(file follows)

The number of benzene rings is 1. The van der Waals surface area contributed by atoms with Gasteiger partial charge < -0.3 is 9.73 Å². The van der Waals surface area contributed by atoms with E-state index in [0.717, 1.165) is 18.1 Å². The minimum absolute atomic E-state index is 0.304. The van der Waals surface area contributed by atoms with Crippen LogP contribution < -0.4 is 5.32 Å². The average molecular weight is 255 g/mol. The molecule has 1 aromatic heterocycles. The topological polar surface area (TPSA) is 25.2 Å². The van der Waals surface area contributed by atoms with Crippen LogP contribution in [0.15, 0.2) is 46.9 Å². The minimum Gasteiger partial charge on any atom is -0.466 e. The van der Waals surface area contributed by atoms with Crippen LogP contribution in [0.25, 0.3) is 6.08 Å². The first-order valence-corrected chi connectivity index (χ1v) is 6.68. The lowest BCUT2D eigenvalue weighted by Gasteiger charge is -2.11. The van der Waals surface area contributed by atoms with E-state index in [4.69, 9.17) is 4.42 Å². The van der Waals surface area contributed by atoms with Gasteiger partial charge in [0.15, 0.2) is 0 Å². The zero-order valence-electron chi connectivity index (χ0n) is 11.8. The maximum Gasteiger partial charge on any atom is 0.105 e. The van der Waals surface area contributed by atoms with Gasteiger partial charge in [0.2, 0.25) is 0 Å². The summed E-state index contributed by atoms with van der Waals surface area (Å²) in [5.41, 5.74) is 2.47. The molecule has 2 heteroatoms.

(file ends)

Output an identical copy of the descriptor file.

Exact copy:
The number of benzene rings is 1. The van der Waals surface area contributed by atoms with Gasteiger partial charge < -0.3 is 9.73 Å². The van der Waals surface area contributed by atoms with E-state index in [0.717, 1.165) is 18.1 Å². The minimum absolute atomic E-state index is 0.304. The van der Waals surface area contributed by atoms with Crippen LogP contribution < -0.4 is 5.32 Å². The average molecular weight is 255 g/mol. The molecule has 1 aromatic heterocycles. The topological polar surface area (TPSA) is 25.2 Å². The van der Waals surface area contributed by atoms with Crippen LogP contribution in [0.15, 0.2) is 46.9 Å². The minimum Gasteiger partial charge on any atom is -0.466 e. The van der Waals surface area contributed by atoms with Crippen LogP contribution in [0.25, 0.3) is 6.08 Å². The first-order valence-corrected chi connectivity index (χ1v) is 6.68. The lowest BCUT2D eigenvalue weighted by Gasteiger charge is -2.11. The van der Waals surface area contributed by atoms with E-state index in [4.69, 9.17) is 4.42 Å². The van der Waals surface area contributed by atoms with Gasteiger partial charge in [0.15, 0.2) is 0 Å². The zero-order valence-electron chi connectivity index (χ0n) is 11.8. The maximum Gasteiger partial charge on any atom is 0.105 e. The van der Waals surface area contributed by atoms with Gasteiger partial charge in [0.2, 0.25) is 0 Å². The summed E-state index contributed by atoms with van der Waals surface area (Å²) in [5.41, 5.74) is 2.47. The molecule has 2 heteroatoms.